Last week, as the streets of Chelsea were bathed in the golden light of early evening, a line wrapped around the block as creative types queued up to be admitted to the night’s hottest event. It wasn’t a restaurant or club, it was the opening of “Social Works,” a group exhibition at Gagosian’s West 24th Street gallery.
Curated by writer and newly appointed Gagosian director Antwaun Sargent, “Social Works” features art by Kenturah Davis, Theaster Gates, Titus Kaphar, Rick Lowe, Carrie Mae Weems, and others, all of whom in some way reflect on Black communities and social engagement.
“Given the last year of the pandemic and protest and the history in which Black artists operate, the work does more than just sit quietly on the wall,” Sargent told the New York Times.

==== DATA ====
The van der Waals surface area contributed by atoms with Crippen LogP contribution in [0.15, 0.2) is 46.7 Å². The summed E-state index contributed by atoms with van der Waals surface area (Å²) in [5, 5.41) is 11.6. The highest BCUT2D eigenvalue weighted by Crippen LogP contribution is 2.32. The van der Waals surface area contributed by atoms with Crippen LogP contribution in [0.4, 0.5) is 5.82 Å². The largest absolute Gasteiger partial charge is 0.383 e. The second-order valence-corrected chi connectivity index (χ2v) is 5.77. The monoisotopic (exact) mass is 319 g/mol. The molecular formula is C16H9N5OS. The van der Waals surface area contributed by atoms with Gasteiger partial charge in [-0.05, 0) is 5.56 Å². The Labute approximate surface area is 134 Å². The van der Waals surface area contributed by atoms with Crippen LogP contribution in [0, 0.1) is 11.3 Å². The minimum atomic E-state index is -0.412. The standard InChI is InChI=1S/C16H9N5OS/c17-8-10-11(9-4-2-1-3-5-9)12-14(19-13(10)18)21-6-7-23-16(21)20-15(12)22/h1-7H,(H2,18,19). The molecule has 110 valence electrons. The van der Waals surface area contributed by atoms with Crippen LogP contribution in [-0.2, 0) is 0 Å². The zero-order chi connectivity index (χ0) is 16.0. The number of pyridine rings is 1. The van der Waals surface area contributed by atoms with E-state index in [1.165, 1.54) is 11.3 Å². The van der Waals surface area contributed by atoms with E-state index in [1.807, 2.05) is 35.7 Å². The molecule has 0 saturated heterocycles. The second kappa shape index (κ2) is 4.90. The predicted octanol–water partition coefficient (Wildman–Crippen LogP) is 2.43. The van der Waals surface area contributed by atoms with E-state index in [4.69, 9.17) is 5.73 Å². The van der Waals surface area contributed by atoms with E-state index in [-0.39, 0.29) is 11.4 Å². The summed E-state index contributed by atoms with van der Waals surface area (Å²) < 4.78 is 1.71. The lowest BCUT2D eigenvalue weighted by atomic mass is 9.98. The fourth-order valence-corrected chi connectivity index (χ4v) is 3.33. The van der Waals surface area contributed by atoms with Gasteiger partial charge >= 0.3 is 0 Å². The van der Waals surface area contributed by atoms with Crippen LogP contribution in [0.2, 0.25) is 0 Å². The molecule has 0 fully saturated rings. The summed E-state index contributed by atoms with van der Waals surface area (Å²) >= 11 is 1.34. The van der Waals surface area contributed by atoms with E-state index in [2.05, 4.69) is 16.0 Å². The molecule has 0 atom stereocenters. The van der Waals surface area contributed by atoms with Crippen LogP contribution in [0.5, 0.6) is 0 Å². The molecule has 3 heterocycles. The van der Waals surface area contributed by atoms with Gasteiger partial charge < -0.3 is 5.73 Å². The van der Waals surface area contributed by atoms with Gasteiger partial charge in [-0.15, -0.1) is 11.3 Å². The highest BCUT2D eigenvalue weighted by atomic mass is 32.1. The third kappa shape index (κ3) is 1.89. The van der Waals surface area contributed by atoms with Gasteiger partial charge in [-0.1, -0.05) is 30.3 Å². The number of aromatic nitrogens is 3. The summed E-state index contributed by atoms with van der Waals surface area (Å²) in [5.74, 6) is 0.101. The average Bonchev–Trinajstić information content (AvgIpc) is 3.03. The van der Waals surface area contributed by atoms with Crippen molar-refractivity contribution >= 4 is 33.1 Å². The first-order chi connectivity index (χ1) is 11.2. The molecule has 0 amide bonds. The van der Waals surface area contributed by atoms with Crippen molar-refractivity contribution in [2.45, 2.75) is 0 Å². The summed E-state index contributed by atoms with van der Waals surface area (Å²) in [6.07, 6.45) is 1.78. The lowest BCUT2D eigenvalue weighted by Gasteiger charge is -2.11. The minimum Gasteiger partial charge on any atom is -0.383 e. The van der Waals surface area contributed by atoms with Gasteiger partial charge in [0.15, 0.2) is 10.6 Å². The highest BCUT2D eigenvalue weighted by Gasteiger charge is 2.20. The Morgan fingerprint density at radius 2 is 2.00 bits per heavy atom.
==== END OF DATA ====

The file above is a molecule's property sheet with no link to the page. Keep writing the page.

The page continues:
Linda Goode Bryant, founder of the gallery Just Above Midtown and Project EATS, an urban farming organization, grew vegetables in the gallery and a video made in collaboration with architect Elizabeth Diller titled Are we really that different? (2021).
Theaster Gates, meanwhile, pays homage to DJ Frankie Knuckles, the “Godfather of house music” and an icon of the Black and queer music scenes of the 1980s. Rick Lowe, founder of the Project Row Houses organization in Texas, presents a new series of works documenting the Tulsa Race Massacre.
See more images of the show below.
“Social Works” is on view through August 13 at Gagosian, 555 West 24th Street.
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